It has been a tale of two careers for Tom Brady. Prior to Brady's lost season of 2008, the Patriots primary rival was Peyton Manning and the Indianapolis Colts. Since Brady had his knee reconstructed, Joe Flacco and the Baltimore Ravens have been the Patriots biggest hurdle on their way to the Super Bowl.
In the 2009-10 season, the Ravens upset the Patriots in the playoffs in Foxboro, 33-14. The Patriots never had a chance in that game. Ray Rice raced 83 yards on the first play from scrimmage for a touchdown. At the end of the first quarter, the Ravens led, 24-0. Flacco only needed to complete four passes in ten attempts. Brady threw three interceptions and only threw for 154 yards.
Last year, in the AFC Championship Game, Brady struggled against the Ravens defense yet again. The Patriots won, 23-20, despite Brady not throwing a touchdown pass and being intercepted twice. The Ravens could have won the game if Lee Evans could have held onto a pass in the end zone late in the game. They could have tied the game and sent it to overtime if kicker Billy Cundiff didn't shank a 32-yard field goal with eleven seconds left on the clock. Could have.
Cundiff and Evans are no longer on the team.
Earlier this year, the Ravens escaped with a 31-30 victory against New England in Baltimore. It is a game remembered, mostly, for head coach Bill Belichick running after a replacement official following the game and grabbing the official's arm as he exited the field.
It was also a game notable for Ravens' wide receiver Torrey Smith's performance. Smith's younger brother died in a motorcycle accident less than 24 hours priors to game time. Smith responded with 6 catches for 127 yards and two touchdowns.
There were also several questionable calls by the replacement officials. Even the game winning field goal was questionable.
It is odd that with two teams with so much significant recent history, not too much stock can be given to these recent games. A lot has changed.
Most importantly, for the Ravens, Ray Lewis announced prior to the playoffs that this would be his last season. The news appeared to be just the spark the team needed. Baltimore had lost four of their last five regular season games, but responded with victories at home against the Indianapolis Colts and on the road against the number one seed Denver Broncos.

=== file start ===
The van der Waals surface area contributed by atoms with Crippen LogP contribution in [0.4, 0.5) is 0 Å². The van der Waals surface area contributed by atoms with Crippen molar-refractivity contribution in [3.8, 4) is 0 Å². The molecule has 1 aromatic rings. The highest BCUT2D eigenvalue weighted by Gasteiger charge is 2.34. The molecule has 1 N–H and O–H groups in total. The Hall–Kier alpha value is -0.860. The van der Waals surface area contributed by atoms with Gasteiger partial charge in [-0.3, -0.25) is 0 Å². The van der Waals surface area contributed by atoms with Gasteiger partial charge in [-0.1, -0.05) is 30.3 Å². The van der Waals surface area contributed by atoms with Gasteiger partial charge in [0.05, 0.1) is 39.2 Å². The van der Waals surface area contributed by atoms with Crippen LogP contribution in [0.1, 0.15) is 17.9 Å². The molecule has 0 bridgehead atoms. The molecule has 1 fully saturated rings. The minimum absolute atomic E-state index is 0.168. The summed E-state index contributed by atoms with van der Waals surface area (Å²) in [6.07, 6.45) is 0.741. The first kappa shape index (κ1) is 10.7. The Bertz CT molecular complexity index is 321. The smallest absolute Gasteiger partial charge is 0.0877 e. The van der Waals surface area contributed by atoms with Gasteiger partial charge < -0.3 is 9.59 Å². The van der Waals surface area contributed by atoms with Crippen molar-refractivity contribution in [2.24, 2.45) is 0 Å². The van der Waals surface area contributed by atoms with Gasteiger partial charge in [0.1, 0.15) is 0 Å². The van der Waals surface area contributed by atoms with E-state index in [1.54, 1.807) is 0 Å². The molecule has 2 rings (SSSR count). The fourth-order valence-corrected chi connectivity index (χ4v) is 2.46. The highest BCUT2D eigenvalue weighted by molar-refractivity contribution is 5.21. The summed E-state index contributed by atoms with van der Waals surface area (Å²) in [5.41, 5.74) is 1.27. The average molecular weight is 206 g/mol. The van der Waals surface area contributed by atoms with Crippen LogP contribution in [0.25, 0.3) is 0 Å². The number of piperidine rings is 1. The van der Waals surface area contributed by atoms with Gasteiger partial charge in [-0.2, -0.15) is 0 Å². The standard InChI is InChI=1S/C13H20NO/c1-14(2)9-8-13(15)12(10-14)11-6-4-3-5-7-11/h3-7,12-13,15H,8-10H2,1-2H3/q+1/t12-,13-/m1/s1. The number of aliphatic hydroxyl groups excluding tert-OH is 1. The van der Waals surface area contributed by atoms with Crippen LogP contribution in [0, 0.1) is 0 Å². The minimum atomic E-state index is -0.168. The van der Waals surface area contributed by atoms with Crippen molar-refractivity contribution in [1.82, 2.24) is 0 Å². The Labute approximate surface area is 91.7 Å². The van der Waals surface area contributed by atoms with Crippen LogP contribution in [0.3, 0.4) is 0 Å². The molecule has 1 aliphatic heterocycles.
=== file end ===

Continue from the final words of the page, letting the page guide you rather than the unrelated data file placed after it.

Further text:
For the Patriots, the mid-season trade acquiring cornerback Aqib Talib has changed the dynamic of their defense. Talib has brought an aggressiveness to the defense, allowing them to blitz more often. It has also allowed Devin McCourty to switch to safety. McCourty has proven to be a ball-hawk as a safety, whereas, as a cornerback, he hardly ever knew where the ball was. The Patriots also don't have a safety who can cover as much ground as McCourty.
The tandem of Talib and McCourty will be pivotal. Flacco's effectiveness is throwing deep downfield. More specifically, Flacco likes to throw deep down the right sideline. If the Patriots line up Talib at right cornerback, with McCourty over the top on that side, they should be all set. Patriots safeties' mantra this week should be "Don't be Rahim Moore."
The one thing that always scares me about the Ravens is Ray Rice. I don't know-- maybe it's the on-again, off-again nightmares I have of that 83-yard opening play TD run in the playoffs. Inexplicably, it appears Rice's role in the Ravens offense has diminished slightly this season. Rice had the fewest rushing yards (1143) and the fewest receptions (61) this year since his rookie season of 2008-09. Patriots fans can only hope that recently appointed offensive coordinator Jim Caldwell forgets about him even more this week.
The hope will be that coach John Harbaugh will get caught up in the shootout mentality and drop Flacco back to pass fifty times. While Flacco has cut down on his interceptions, he is prone to holding onto the ball too long in the pocket and taking unnecessary sacks. He is also prone to fumbling the ball. This sounds like Rob Ninkovich territory to me.